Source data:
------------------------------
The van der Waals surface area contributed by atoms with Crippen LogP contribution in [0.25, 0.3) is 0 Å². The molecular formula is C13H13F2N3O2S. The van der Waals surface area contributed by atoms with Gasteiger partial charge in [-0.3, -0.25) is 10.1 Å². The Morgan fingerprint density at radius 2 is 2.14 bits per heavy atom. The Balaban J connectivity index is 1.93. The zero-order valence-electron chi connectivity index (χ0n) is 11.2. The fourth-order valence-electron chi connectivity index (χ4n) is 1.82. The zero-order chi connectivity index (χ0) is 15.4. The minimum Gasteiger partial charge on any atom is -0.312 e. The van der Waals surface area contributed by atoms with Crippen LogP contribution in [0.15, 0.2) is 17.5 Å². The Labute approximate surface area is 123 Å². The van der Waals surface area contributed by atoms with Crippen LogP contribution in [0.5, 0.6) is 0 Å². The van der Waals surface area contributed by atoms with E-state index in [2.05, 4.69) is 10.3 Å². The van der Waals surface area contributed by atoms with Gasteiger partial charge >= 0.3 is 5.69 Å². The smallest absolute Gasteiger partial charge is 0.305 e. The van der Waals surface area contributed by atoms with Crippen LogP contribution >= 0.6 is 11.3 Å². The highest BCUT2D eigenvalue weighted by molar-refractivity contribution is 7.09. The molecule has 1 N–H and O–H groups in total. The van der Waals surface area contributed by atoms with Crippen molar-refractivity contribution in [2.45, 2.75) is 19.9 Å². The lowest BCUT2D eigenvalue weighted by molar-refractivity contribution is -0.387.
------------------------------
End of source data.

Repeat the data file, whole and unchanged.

The van der Waals surface area contributed by atoms with Crippen LogP contribution in [0.25, 0.3) is 0 Å². The molecular formula is C13H13F2N3O2S. The van der Waals surface area contributed by atoms with Gasteiger partial charge in [-0.3, -0.25) is 10.1 Å². The Morgan fingerprint density at radius 2 is 2.14 bits per heavy atom. The Balaban J connectivity index is 1.93. The zero-order valence-electron chi connectivity index (χ0n) is 11.2. The fourth-order valence-electron chi connectivity index (χ4n) is 1.82. The zero-order chi connectivity index (χ0) is 15.4. The minimum Gasteiger partial charge on any atom is -0.312 e. The van der Waals surface area contributed by atoms with Crippen LogP contribution in [0.15, 0.2) is 17.5 Å². The Labute approximate surface area is 123 Å². The van der Waals surface area contributed by atoms with Crippen LogP contribution in [0.5, 0.6) is 0 Å². The van der Waals surface area contributed by atoms with E-state index in [2.05, 4.69) is 10.3 Å². The van der Waals surface area contributed by atoms with Gasteiger partial charge >= 0.3 is 5.69 Å². The smallest absolute Gasteiger partial charge is 0.305 e. The van der Waals surface area contributed by atoms with Crippen LogP contribution >= 0.6 is 11.3 Å². The highest BCUT2D eigenvalue weighted by molar-refractivity contribution is 7.09. The molecule has 1 N–H and O–H groups in total. The van der Waals surface area contributed by atoms with Crippen molar-refractivity contribution in [2.45, 2.75) is 19.9 Å². The lowest BCUT2D eigenvalue weighted by molar-refractivity contribution is -0.387.